This is a film about the pursuit of perfection. The driving, ambitious, passionate desire to be the very best you can be at something which is paradoxically a subjective and amorphous artform. So it’s perhaps fitting that it’s also a near-perfect piece of drama, a riveting character study based around the ethical question of where the limits should be when it comes to teachers pushing students to get the best out of them. There’s something utterly triumphant about a film which examines the dangers of artistic ambition ending up as such an artistic success, building as it does to a crescendo finale which serves as an extraordinary showcase of all filmmaking disciplines.

The script is one of those outstanding pieces of screenwriting – a simple enough story to engage and emote with, but heavily dripping with enough metaphor to avoid being slight or insubstantial. The writer/director Damien Chazelle was just 28 years old when he made it, which has prompted appropriately stellar career projections, and the economy of its storytelling (not a single scene, not even a line in fact, is wasted) is something to behold – it should be a screenplay class set text. He also completely nails the edit – the drumming sequences are cut together with the precision and sophistication of the complex jazz numbers they’re set to.

A film that relies so heavily on music obviously needs to get that part of things right, and not only is the sound mix perfectly orchestrated, but it totally sells the blood, sweat and tears that go into making it. There’s something exquisitely double-edged about how it portrays the brutal efforts required to play its jazz tunes, only for them to sound so breezy and relaxed when you hear them out of context. Its final flourish – a near-20 minute drum solo at the climax of the story’s drama – culminates after such masterful build in something like a cathartic explosion. You feel like you’ve actually been playing these exhausting and challenging pieces of music yourself.

It’s also a film of fine performances, and while the entire cast is very strong the movie can only be as good as its villain. Thankfully, the work done here by JK Simmons is nothing short of a masterclass in screen acting, one of those characters that are rendered so vividly you feel them becoming instantly iconic. Always a fine actor who has never really been served the parts his talent deserved, Simmons just completely devours the role of a lifetime here, dominating every single scene with a presence and charisma that is both terrifying and utterly compelling. He takes the challenging task of making a monster and getting the audience inside his head and just absolutely nails it.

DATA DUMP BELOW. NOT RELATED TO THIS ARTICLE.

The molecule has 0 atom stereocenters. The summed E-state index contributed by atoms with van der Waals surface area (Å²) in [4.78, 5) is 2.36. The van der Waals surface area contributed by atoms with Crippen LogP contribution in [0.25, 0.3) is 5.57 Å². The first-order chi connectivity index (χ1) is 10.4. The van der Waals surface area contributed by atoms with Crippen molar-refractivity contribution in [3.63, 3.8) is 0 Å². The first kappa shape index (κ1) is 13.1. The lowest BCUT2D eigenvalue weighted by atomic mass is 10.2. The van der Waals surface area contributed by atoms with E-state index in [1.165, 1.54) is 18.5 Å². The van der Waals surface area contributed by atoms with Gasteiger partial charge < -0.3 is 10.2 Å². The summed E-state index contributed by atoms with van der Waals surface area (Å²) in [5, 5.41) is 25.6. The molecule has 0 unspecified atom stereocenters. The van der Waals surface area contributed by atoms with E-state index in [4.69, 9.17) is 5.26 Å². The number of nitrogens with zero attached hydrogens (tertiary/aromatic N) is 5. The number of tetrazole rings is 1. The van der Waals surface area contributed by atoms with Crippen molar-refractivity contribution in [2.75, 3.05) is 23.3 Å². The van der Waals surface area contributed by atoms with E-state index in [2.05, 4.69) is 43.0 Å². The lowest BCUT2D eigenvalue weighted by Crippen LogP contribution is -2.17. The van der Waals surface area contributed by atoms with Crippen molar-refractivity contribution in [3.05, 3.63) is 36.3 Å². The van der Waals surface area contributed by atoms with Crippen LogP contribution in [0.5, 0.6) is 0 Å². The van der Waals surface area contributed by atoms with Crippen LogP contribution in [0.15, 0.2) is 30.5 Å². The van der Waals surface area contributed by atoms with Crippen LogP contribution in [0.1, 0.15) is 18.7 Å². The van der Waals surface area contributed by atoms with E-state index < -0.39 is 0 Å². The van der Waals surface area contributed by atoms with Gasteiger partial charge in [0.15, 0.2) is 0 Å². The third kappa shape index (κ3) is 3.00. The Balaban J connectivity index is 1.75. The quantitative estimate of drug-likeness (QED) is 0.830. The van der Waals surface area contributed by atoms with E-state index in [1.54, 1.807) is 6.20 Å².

So ultimately there’s a wonderful metaphor at the heart of appreciating this film. As we see how a jazz orchestra is built from individuals and steered into a collaborative whole, we also see how filmmaking can be almost transcendent when all the various disciplines involved are being exercised at the top of their game. When you have a script honed to economic precision, a team of editors presenting it with every sight and sound set to the right beat, and a fine cast spearheaded by a brilliant actor delivering the best work of his career, you are witnessing not only the pursuit of perfection but a group of people getting astonishingly close to achieving it.

WHIPLASH
An almost perfect film about the pursuit of artistic perfection9
Damien Chazelle is possibly the future of American independent film10
The editing and sound mixing in this film is about as good as those disciplines can actually get9
Watching JK Simmons create an iconic character10
Watching a film cast and crew working in sync like an orchestra creating a symphony10
Bechdel Test Passes
  • Features more than one named female character
Bechdel Test Failures
  • Neither of the female characters talk to each other
10Overall Score

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